Professor Aloys Krieg


Vice-Rector for Teaching and Learning, RWTH Aachen University

Prof. Dr. Aloys Krieg Copyright: © Peter Winandy

Should we return to full live courses after the pandemic, continue to offer online-only teaching, or do hybrid teaching?

The future certainly lies in hybrid courses. It is important that courses have virtual formats in addition to face-to-face formats. In this way, we can take into account the different interests of students, which are influenced, for example, by work, raising children, caring for family, or stays abroad.

It is essential to analyze and define the pedagogical character of the course and the competencies to be taught in advance in order to be able to choose the best format. Live courses are more suitable for courses involving lots of discussions, whereas purely online teaching should be considered more for certain basic subjects or additional requirements.

Which teaching formats would you like to see online, which ones in personal settings?

When it comes to technical equipment in practical training, face-to-face teaching is crucial. Offering courses on more theoretical topics online would also strengthen international visibility. Face-to-face formats are essential for the initial study stage since experience shows that (so far) this is the only way to achieve social integration, which is quite essential for study success.

Large courses where interaction can also be achieved via virtual tools and/or whose content is rather rigid are predestined for online formats, whereas smaller offerings with very dynamic content are better suited for face-to-face teaching.

Your vision: What should the successor model of a traditional lecture look like that integrates research and "doing" (no matter whether in presence or online)?

I would like to see an entry project and more application in the general fundamental modules everywhere in engineering, so that students realize early on what the goal of the degree program should be. During studies, after the theoretical basics, I could imagine stronger project orientation that offers interdisciplinary problem-based learning in a hands-on manner and thus addresses problems from the real working world or enables smaller research activities.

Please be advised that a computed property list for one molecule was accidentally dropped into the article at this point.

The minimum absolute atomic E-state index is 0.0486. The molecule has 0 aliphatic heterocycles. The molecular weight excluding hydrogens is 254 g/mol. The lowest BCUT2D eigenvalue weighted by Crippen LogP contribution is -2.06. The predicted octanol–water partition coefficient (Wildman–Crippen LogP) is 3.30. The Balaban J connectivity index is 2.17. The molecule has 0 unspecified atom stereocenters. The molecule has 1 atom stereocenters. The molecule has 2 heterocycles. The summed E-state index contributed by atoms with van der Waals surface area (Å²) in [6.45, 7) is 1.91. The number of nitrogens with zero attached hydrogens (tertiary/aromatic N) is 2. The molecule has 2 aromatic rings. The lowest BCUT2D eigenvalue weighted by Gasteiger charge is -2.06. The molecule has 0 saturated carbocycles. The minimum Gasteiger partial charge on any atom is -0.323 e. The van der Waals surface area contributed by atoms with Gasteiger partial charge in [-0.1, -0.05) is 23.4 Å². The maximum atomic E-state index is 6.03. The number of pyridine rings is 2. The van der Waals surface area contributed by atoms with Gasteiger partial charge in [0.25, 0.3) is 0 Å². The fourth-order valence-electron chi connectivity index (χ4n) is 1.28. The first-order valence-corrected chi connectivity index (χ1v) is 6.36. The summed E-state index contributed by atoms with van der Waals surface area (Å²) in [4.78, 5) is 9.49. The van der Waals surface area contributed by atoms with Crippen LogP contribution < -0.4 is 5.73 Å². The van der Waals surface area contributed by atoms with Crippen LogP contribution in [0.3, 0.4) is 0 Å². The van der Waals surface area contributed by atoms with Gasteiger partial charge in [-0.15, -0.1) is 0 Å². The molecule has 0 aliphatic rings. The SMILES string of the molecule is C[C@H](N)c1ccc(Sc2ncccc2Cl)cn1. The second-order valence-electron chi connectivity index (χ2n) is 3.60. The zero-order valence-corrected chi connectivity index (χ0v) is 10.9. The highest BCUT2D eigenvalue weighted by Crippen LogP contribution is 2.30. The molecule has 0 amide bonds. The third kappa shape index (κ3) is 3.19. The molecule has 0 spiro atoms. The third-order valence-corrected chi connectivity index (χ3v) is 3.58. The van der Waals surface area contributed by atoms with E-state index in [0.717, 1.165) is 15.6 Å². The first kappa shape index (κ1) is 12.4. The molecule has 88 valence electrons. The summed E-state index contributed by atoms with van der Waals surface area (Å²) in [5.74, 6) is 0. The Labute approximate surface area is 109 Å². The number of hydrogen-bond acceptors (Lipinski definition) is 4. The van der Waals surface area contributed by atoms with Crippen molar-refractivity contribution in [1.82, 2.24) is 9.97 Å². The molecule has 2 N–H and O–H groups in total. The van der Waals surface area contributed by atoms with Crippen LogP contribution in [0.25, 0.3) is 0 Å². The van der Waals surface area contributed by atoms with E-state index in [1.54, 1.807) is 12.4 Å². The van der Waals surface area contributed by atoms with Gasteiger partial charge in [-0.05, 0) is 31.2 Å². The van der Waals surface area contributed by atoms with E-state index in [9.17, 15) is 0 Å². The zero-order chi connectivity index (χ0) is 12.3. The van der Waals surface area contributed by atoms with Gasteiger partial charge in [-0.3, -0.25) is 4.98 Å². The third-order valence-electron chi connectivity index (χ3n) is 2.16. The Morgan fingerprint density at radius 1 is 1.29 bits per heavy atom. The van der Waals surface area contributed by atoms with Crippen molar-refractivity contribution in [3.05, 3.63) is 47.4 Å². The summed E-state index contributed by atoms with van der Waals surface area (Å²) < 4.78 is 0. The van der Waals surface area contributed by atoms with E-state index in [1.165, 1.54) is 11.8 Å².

Will lecturers still be needed in ten years' time or will AI/robots be enough to keep teaching?

AI/robots cannot replace lecturers, but can certainly relieve them of some tasks. Routine tasks and skills can perhaps be assigned to the machine with AI. Assistance systems can help lecturers make the intensity of the content taught as well as the tasks in the examinations more targeted and competence-oriented. Instructors will take on the role of a personal coach to a greater extent and be able to respond more to the individual needs of students.

Greater consideration of learning analytics, and thus AI/robot-assisted management of learning opportunities and processes, can enable individualized teaching for individual students, leading more students to graduation at an individualized pace.

A number of demands are coming from industry and society as to what universities should include in their curricula in the future. If studies are not to be extended, one must also ask what we will no longer need in the future. Do you have any suggestions?

Studies must be organized such that they are more competency-oriented. Routines that are available online at any time will be less important in teaching knowledge. However, we need to convey an understanding of what is going on behind the routines, and we need to place more emphasis on the assessment of learning outcomes. Teaching should reduce the elements of the "one-size-fits-all" approach and be more tailored to the personal profile, skills, and inclinations of the individual student.